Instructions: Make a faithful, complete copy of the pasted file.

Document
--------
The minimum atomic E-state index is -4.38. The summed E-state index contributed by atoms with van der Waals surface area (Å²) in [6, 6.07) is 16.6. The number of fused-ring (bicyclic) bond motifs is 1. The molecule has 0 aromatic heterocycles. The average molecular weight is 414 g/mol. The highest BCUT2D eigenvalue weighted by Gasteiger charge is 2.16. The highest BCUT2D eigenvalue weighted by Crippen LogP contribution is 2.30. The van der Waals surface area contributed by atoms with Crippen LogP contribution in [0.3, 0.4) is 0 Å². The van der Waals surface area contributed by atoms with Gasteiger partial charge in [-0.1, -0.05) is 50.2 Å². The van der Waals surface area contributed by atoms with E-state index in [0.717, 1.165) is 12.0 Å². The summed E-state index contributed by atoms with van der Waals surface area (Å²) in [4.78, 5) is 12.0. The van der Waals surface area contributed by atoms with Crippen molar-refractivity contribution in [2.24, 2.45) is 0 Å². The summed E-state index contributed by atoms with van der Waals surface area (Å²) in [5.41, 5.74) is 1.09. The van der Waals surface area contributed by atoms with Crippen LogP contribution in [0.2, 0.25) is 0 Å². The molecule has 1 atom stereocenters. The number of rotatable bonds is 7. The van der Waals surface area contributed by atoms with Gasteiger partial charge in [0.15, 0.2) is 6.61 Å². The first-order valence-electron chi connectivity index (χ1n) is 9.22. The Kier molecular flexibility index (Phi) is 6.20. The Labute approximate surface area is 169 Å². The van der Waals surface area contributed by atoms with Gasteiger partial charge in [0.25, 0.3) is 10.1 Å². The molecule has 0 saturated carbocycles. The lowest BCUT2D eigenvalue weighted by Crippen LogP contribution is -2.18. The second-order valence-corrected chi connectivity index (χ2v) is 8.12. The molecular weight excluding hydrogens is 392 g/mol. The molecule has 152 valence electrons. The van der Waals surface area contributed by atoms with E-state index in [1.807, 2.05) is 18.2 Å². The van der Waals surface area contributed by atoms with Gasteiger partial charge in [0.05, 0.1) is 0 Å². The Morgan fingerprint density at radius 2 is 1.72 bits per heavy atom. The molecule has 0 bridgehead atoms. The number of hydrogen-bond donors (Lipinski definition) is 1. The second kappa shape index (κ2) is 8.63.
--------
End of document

The minimum atomic E-state index is -4.38. The summed E-state index contributed by atoms with van der Waals surface area (Å²) in [6, 6.07) is 16.6. The number of fused-ring (bicyclic) bond motifs is 1. The molecule has 0 aromatic heterocycles. The average molecular weight is 414 g/mol. The highest BCUT2D eigenvalue weighted by Gasteiger charge is 2.16. The highest BCUT2D eigenvalue weighted by Crippen LogP contribution is 2.30. The van der Waals surface area contributed by atoms with Crippen LogP contribution in [0.3, 0.4) is 0 Å². The van der Waals surface area contributed by atoms with Gasteiger partial charge in [-0.1, -0.05) is 50.2 Å². The van der Waals surface area contributed by atoms with E-state index in [0.717, 1.165) is 12.0 Å². The summed E-state index contributed by atoms with van der Waals surface area (Å²) in [4.78, 5) is 12.0. The van der Waals surface area contributed by atoms with Crippen molar-refractivity contribution in [2.24, 2.45) is 0 Å². The summed E-state index contributed by atoms with van der Waals surface area (Å²) in [5.41, 5.74) is 1.09. The van der Waals surface area contributed by atoms with Crippen LogP contribution in [0.2, 0.25) is 0 Å². The molecule has 1 atom stereocenters. The number of rotatable bonds is 7. The van der Waals surface area contributed by atoms with Gasteiger partial charge in [0.15, 0.2) is 6.61 Å². The first-order valence-electron chi connectivity index (χ1n) is 9.22. The Kier molecular flexibility index (Phi) is 6.20. The Labute approximate surface area is 169 Å². The van der Waals surface area contributed by atoms with Gasteiger partial charge in [0.25, 0.3) is 10.1 Å². The molecule has 0 saturated carbocycles. The lowest BCUT2D eigenvalue weighted by Crippen LogP contribution is -2.18. The second-order valence-corrected chi connectivity index (χ2v) is 8.12. The molecular weight excluding hydrogens is 392 g/mol. The molecule has 152 valence electrons. The van der Waals surface area contributed by atoms with E-state index in [1.807, 2.05) is 18.2 Å². The van der Waals surface area contributed by atoms with Gasteiger partial charge in [0.05, 0.1) is 0 Å². The Morgan fingerprint density at radius 2 is 1.72 bits per heavy atom. The molecule has 0 bridgehead atoms. The number of hydrogen-bond donors (Lipinski definition) is 1. The second kappa shape index (κ2) is 8.63.